By Alan Prendergast
By Michael Roberts
By Michael Roberts
By Amber Taufen
By Patricia Calhoun
By William Breathes
By Michael Roberts
By Melanie Asmar
Bailing out the Target Center with public funds was unpopular with voters, and the team was soon dubbed the "Minnesota Timbertantrums" by talk-radio wags. But downtown business interests were convinced that losing the team would be a blow to the city, and they lobbied hard for a public takeover of the Target Center.
"People bought the argument that professional sports teams are economic generators," says Minneapolis city councilman Jim Niland, an opponent of the bailout. "They thought Minneapolis would become a cold Omaha without a basketball team."
Eventually, the city council approved a deal to buy the Target Center, issuing $72 million in taxpayer-backed bonds. The local business community raised $12.7 million toward the buyout, selling private bonds to several Minneapolis-based companies.
As part of the deal, businessman Glen Taylor, a prominent figure in Minnesota's Republican party, agreed to buy the Timberwolves for $88.5 million--in exchange for a break on his property taxes that could end up costing the city millions.
Niland was one of three councilmembers who opposed the buyout, and he still bristles over the use of public funds to pay for the Timberwolves' bungled new arena.
"Harv and Marv were using the blackmail tactic to stampede the city," he says. "They said, `We'll be able to do it ourselves.' Then they went over budget and had a marginal team. You have the interests of a few millionaire team owners dominating the agenda. It's a national trend; we can't afford anything for our cities, but we can bail out the wealthy."
To repay the bonds, Minneapolis will use revenues from a parking fund the city has periodically dipped into during lean years. Niland predicts that vital city services will be slashed to keep the lights on at the Target Center. "They're spending money that could pay for cops on the street and childhood immunizations," he says.
Minneapolis city council president Jackie Cherryhomes defends the buyout, saying the Target Center anchors part of the city's downtown. "It was important from an economic standpoint," she says. "There's a lot of jobs involved."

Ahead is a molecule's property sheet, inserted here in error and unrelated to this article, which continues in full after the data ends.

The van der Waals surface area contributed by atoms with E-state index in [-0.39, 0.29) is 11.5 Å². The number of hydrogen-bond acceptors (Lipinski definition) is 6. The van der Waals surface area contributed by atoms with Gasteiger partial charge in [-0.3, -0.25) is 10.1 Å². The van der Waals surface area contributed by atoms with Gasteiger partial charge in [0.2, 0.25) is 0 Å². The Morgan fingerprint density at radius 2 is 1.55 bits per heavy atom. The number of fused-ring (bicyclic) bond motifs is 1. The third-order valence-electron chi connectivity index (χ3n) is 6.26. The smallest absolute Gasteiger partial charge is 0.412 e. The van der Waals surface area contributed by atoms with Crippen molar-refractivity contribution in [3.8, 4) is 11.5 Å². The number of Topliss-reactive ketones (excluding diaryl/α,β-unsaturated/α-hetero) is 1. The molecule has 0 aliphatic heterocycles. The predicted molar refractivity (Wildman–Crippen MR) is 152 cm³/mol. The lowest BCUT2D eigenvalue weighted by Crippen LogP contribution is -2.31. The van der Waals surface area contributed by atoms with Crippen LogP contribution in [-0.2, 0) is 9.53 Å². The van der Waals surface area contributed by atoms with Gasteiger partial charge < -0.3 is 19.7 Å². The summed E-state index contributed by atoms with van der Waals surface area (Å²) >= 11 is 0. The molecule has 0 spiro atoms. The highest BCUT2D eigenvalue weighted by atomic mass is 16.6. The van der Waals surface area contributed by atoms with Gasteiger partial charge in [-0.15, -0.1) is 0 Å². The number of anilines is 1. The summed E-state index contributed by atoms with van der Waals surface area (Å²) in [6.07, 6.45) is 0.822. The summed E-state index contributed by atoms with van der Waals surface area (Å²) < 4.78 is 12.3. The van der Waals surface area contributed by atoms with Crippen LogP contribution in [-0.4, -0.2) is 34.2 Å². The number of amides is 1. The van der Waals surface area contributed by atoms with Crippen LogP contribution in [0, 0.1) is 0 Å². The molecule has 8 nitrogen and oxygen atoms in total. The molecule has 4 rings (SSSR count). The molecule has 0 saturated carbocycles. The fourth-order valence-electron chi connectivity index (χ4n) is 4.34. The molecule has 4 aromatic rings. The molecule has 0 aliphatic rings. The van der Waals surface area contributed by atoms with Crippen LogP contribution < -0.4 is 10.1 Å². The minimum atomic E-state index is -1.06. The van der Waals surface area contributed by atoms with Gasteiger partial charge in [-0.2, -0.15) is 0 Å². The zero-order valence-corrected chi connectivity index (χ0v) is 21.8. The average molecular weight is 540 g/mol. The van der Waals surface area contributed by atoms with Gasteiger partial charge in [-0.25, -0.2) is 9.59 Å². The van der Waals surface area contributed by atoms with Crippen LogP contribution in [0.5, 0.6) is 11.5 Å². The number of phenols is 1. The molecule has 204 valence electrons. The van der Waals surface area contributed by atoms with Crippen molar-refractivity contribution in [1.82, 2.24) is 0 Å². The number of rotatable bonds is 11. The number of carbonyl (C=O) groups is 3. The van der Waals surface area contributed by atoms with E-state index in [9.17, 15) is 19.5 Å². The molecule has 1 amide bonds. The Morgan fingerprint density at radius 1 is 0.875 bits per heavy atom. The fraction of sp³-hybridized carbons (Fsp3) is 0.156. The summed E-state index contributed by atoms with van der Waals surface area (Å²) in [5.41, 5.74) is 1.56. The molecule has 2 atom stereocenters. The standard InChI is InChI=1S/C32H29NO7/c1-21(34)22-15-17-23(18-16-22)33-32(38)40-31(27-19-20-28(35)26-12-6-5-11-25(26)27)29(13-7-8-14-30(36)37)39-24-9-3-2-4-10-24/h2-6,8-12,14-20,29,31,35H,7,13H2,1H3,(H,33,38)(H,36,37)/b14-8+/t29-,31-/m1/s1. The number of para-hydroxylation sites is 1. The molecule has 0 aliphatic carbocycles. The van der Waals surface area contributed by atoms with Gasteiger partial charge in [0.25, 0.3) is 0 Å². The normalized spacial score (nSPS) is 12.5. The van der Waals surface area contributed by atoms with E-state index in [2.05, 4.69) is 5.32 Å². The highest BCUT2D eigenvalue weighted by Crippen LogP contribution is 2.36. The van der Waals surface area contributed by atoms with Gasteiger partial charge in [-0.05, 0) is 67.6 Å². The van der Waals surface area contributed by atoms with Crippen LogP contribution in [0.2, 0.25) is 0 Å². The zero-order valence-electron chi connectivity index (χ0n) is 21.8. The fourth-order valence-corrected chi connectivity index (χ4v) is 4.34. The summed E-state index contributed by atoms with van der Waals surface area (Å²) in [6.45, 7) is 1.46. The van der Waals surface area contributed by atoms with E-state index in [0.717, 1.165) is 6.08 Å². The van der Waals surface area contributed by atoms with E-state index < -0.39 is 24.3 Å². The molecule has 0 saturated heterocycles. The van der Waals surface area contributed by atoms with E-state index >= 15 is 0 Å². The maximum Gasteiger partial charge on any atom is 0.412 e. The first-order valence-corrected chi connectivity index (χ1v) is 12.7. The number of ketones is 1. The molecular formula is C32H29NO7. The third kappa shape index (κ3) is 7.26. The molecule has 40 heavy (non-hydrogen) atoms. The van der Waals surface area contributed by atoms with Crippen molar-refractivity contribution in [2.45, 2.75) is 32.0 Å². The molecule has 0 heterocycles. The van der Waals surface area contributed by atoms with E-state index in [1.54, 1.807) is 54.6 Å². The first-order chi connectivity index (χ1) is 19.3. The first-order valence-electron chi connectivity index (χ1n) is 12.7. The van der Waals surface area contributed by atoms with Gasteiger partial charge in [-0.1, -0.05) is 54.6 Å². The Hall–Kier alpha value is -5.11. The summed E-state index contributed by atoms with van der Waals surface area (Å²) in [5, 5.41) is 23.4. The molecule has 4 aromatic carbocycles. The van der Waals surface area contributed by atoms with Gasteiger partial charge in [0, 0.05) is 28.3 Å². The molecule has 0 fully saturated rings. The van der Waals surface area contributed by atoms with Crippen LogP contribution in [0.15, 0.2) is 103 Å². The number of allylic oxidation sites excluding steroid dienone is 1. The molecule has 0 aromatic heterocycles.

But the Target Center bailout also apparently set a frightening precedent. Recently, professional baseball's Minnesota Twins threatened to leave the city if they don't get a new ballpark. And even Cherryhomes believes the demand for new stadiums and arenas has gotten out of hand.
"There are 65 teams in the U.S. asking for new stadiums," she says. "The public is getting tired of it. We can't continue with this madness of cities trying to steal away each other's teams."
The days when ticket sales alone were enough to keep the owner of a professional sports franchise happy are long gone. In order to pay athletes million-dollar salaries and still maintain large profit margins, owners have become increasingly dependent on luxury boxes and club seating rented at premium prices to corporate clients. Most older arenas lack those amenities, and teams are telling cash-strapped cities they can either build them new venues or lose beloved franchises.
Since many cities want professional sports teams, owners can play cities off against each other. The result is a bidding war that's given North American sports teams remarkable access to public funds. To win an expansion National Football League team, the city of Jacksonville, Florida, issued $160 million in bonds to rebuild the Gator Bowl, guaranteed the sale of 1,500 club seats every season and even promised to buy the new team's office furniture.
St. Louis came up with an even more lucrative deal to lure the Los Angeles Rams from Southern California. The city spent $260 million to build a domed stadium before it even had a team, guaranteed the Rams a new $15 million practice facility, coughed up another $15 million to help the team relocate, and even retired $30 million in debt the Rams had accumulated in California. Since cities like these are willing to do virtually anything to attract sports teams, towns with well-established and profitable franchises--like Denver--feel vulnerable when a local team demands new facilities.
"I think blackmail is a word for it," says Ford Frick, a sports analyst with BBC Research and Consulting in Denver. "There's no question professional sports teams have figured out they have leverage over these communities. How any community could take the St. Louis football deal, I don't know. They handed things over lock, stock and barrel."
The fever for new sports venues also may be drawing cities into an unending cycle no one can really win. Since each new arena is technologically more advanced than the last, arenas only a decade old are regarded as outmoded--and a 21-year-old model like McNichols Arena is treated like an antique.
"As you build these new arenas, the team at the bottom goes to the city and says, `We can't compete, we need a new arena or we'll leave the city,'" says Arthur Johnson, a professor of political science at the University of Maryland-Baltimore County. "Then there's another team that suddenly finds itself on the low end of the totem pole and that makes the same argument. It's a self-perpetuating process."
The 1990s certainly will be remembered as the decade of the sports palace in Denver. The opening of Coors Field and the lucrative lease the Colorado Rockies negotiated at the ballpark prompted the Nuggets and the Denver Broncos to insist that McNichols Sports Arena and Mile High Stadium be replaced. The Nuggets continue to insinuate that they will leave Denver if they don't get a more upscale arena. And Comsat has a proud history of playing hardball with the city.